Early in my career in international development, I noticed that very many of the people suffering the greatest poverty, exclusion and deprivation were living in one of three environments:
- on the margins of the deserts, especially in the Sahel region of Africa, home to some of the world’s poorest countries (three of the top four in the Global Multidimensional Poverty Index are Niger, Mali and Burkina Faso)( http://www.ophi.org.uk/wp-content/uploads/Global-MPI-2014-an-overview.pdf?0a8fd7). Niger and Chad are two of the bottom 5 in the UN’s Human Development Index (http://hdr.undp.org/sites/default/files/ranking.pdf).
- In and around the world’s great forests (rapidly becoming deforested): Central African Republic, Congo, parts of the Amazon basin and South East Asia.
- In the slums and informal settlements of the world’s ever-expanding megacities.
Of course, there are numerous complicating factors, not least the presence or absence of war in the affected areas, and there are many poor people who don’t fall into these neat categories, yet still this seemed to me a question worthy of further consideration. I called it the Three Margins Theory – the idea that the poor are progressively pushed by their poverty and disadvantage to the most marginal environments, in order to seek a precarious livelihood in places no-one else wants to live, or are the ones left to cope as those areas become ever more marginal for human survival. These places are the ultimate ‘periphery’ in the terms of Andre Gunder Frank’s centre/periphery thesis. Frank believed, if I remember correctly, that developed countries (and richer parts of poor countries) prospered through the exploitation and underdevelopment of other countries, regions, or people who were the providers of cheap labour and natural resources, driving growth but in a very unequal distribution. But what of those who are excluded even from the unequal benefits of low paid work or resource extraction, not just poor but facing daily life-threatening deprivation?
I was struck, when I began to study development by a lecture from the economist Susan George (see How the Other Half Dies (1976)) in which she argued that the global system of wealth creation did not have a self-interest in improving the livelihoods of the poor, but could proceed quite well thank you if it allowed the poorest to continue in deepening desperation and vulnerability. The persistence of deep absolute poverty despite huge economic progress seems to indicate that the world has not yet found, and acted upon, the policies which would improve the lot of all through a more egalitarian and socially responsible kind of development. There are still hundreds of millions who live lives of extreme poverty despite the existence in the world of sufficient resources for everyone to live rather than to struggle daily for precarious survival. The self-interest arguments for egalitarian development can be made, and the moral argument is undeniable, yet the world continues to become, if anything, ever more unequal and continues to leave millions behind in every part of the world. The Sustainable Development Goals have adopted the principle ‘leave no-one behind’. If we are ever to achieve that ambition, let alone by 2030, we will need to focus a great deal of attention on those who are the left behind. Where are they, who are they and what can be done to improve their lot.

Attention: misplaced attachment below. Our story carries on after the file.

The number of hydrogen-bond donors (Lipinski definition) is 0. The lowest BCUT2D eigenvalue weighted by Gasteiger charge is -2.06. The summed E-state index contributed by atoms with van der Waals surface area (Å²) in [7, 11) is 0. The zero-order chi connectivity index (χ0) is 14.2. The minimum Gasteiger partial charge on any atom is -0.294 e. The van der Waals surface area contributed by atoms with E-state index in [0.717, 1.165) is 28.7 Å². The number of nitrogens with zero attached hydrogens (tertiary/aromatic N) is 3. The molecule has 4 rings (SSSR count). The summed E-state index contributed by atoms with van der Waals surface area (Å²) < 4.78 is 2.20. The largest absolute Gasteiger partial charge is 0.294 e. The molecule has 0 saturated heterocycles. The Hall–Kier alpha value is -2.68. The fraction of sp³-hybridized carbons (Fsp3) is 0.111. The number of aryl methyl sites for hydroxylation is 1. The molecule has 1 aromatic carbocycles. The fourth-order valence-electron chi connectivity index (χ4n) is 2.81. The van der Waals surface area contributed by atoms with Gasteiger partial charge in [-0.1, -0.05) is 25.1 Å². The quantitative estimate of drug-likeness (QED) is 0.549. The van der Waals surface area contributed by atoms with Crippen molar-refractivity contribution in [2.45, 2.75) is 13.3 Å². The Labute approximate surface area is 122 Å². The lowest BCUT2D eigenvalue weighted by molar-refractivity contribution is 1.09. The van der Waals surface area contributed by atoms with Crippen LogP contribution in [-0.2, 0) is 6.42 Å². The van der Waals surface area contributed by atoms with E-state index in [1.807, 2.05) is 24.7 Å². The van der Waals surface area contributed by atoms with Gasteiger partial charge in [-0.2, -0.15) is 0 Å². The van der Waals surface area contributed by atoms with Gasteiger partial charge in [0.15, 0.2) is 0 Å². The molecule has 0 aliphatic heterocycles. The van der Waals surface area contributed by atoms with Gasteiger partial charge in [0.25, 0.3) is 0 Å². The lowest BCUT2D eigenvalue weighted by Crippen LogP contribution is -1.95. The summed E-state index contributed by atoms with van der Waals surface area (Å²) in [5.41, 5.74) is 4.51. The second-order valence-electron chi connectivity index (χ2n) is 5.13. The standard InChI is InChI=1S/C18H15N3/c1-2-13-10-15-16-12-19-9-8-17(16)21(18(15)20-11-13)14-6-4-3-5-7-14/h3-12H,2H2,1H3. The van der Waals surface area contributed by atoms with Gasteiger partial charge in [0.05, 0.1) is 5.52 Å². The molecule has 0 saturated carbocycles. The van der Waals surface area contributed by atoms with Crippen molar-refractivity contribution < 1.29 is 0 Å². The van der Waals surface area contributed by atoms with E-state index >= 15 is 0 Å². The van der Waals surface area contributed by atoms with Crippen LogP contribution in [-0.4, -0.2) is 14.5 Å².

Thinking about this question brought me back to my earlier idea of the Three Margins.
The poor people in those three areas often get the blame for the environmental damage and extreme conditions they experience. If only people didn’t try to graze their cattle in the desert, or chop down trees in the forest or migrate in ever-increasing numbers to polluted slums, perhaps the world would be a better place? But these people are not the perpetrators but the victims of environmental degradation and economic inequality. Indeed they are often the most efficient and frugal users of resources. Slum dwellers may live by recycling the waste of those around them while small farmers and herders in marginal lands use the least water and other inputs per unit of agricultural output.
If these people could find a livelihood in places less challenging, then surely they would do so. Why then do people live such hard lives on the very edges of our global civilisation? Because they feel they have run out of other choices.
It is estimated that around 12 million hectares of productive land become barren every year due to desertification and drought alone (UNCCD, 2014). This process is exacerbated by climate change and by the exploitation of marginal land for agriculture. In the Sahel region on the southern edge of the Sahara in particular, temperatures are rising and rainfall is declining. By 2025, up to 2.4 billion people across the world may be living in areas subject to periods of intense water scarcity. This may displace as many as 700 million people.